|Encyclopaedia Britannica 11th Edition||Public Domain via Project Gutenberg|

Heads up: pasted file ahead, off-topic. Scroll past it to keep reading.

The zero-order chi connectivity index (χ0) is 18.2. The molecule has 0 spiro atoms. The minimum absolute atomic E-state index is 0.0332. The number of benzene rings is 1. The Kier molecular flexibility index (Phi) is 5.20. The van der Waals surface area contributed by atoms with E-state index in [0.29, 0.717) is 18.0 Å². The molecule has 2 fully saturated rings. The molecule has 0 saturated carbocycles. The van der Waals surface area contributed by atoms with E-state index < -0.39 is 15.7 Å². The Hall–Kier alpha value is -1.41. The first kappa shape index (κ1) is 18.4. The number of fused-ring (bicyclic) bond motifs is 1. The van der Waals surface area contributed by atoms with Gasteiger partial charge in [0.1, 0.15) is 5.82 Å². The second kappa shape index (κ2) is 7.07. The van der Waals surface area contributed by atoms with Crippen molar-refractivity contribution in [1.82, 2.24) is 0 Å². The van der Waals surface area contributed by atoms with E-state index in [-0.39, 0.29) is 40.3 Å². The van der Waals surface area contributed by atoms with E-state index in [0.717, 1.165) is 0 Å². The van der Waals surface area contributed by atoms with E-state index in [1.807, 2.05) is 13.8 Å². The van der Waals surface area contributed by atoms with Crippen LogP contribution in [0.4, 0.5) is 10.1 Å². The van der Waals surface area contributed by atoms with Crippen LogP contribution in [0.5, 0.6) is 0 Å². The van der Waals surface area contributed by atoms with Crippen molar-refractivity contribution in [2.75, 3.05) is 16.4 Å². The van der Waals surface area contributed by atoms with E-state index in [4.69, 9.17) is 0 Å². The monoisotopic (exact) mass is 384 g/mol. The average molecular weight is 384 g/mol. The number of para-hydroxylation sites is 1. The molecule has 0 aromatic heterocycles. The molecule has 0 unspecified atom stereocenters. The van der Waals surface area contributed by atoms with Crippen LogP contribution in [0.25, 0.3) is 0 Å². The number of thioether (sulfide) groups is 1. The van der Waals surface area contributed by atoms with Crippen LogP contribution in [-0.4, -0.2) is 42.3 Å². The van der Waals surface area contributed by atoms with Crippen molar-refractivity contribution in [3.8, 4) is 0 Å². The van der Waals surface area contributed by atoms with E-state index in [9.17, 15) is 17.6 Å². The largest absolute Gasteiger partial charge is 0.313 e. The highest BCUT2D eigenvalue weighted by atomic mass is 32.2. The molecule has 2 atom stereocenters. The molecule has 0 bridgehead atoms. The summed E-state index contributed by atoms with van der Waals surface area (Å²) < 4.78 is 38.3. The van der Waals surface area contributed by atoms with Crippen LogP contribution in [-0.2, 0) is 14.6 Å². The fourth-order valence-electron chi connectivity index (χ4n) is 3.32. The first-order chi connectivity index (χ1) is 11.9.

("sweet maiden"), an old Cretan goddess, later identified with Artemis. According to Callimachus (Hymn to Diana, 190), she was a nymph, the daughter of Zeus and Carme, and a favourite companion of Artemis. Being pursued by Minos, king of Crete, who was enamoured of her, she sprang from a rock into the sea, but was saved from drowning by falling into some fishermen's nets. She was afterwards made a goddess by Artemis under the name of Dictynna (δίκτυον, "a [v.04 p.0617]net"). She was the patroness of hunters, fishermen and sailors, and also a goddess of birth and health. The centre of her worship was Cydonia, whence it extended to Sparta and Aegina (where she was known as Aphaea) and the islands of the Mediterranean. By some she is considered to have been a moon-goddess, her flight from Minos and her leap into the sea signifying the revolution and disappearance of the moon (Pausanias ii. 30, iii. 14; Antoninus Liberalis 40).